When a Western comes in contact with mindfulness, it is usually in a secular way. It is solely focused on the mind and how it can help one to overcome anxiety, stress and more with a set of exercises. Practical and stripped off of all spiritual or religious aspects.
This is great because it lowers the barrier of entry. No matter what your belief system is, you can practice mindfulness and gain the benefits. No strings attached.
However, there is more we can learn from the mindfulness origins. Ethics for example.
When you take a step closer to the Buddhist origins, you will notice soon it is actually about living a rightful life. Not for itself but to reach the ultimate goal of Buddhism, the nirvana. If you fail, you’ll be reborn and have another go until you finally manage it. Parts of this rightful life are things like not lying, not killing, no attacking, no backtalk, not harming animals or the environment, only take as much as you need, and many more.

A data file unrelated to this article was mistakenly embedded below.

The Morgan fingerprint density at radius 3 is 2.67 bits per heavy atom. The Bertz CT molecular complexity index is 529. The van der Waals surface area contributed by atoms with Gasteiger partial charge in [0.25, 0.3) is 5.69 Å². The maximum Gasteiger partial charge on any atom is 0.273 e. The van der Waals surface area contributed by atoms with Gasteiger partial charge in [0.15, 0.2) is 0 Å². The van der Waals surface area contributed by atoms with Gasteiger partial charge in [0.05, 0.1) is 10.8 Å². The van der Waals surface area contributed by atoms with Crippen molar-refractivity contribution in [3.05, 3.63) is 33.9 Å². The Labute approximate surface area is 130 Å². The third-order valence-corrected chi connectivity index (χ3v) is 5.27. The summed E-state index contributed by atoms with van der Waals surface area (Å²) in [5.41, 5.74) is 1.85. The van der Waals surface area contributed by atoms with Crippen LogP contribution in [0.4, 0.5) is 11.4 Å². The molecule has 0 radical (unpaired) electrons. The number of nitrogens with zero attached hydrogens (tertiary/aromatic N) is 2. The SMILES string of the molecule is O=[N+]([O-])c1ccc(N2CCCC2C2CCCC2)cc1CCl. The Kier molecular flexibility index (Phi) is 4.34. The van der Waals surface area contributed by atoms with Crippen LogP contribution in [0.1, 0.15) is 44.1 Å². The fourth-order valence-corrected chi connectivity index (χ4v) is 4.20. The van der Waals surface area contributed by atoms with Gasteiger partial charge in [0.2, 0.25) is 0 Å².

When we put the spirituals aside, it is essentially rules for living peacefully together in groups. Sounds familiar?
I bet it is, no matter your belief system; probably any religion has those. What I find interesting though is that religions share a basic set of rules like about lying to or killing each other.
It seems there is a universal set of rules all humans come up with when living in groups. The most apparent no-brainer is the not-killing anyone.
What mindfulness adds to the table is that a lot of problems originate in our brain and the world it creates. It constantly evaluates, interprets and judges what is around us. It even does that when we try to sleep.
So, problems are not necessary real but quite often perceived and made up by our brain. A standard set of ethics guidelines aka rules can be a great help dealing with that shit. Instead of wrestling every time with our mind, we use those guides and silence that stupid voice in our head. Those guidelines always remember us of what is important and what not. It makes practicing easier, helps us become better and thus the world a better place.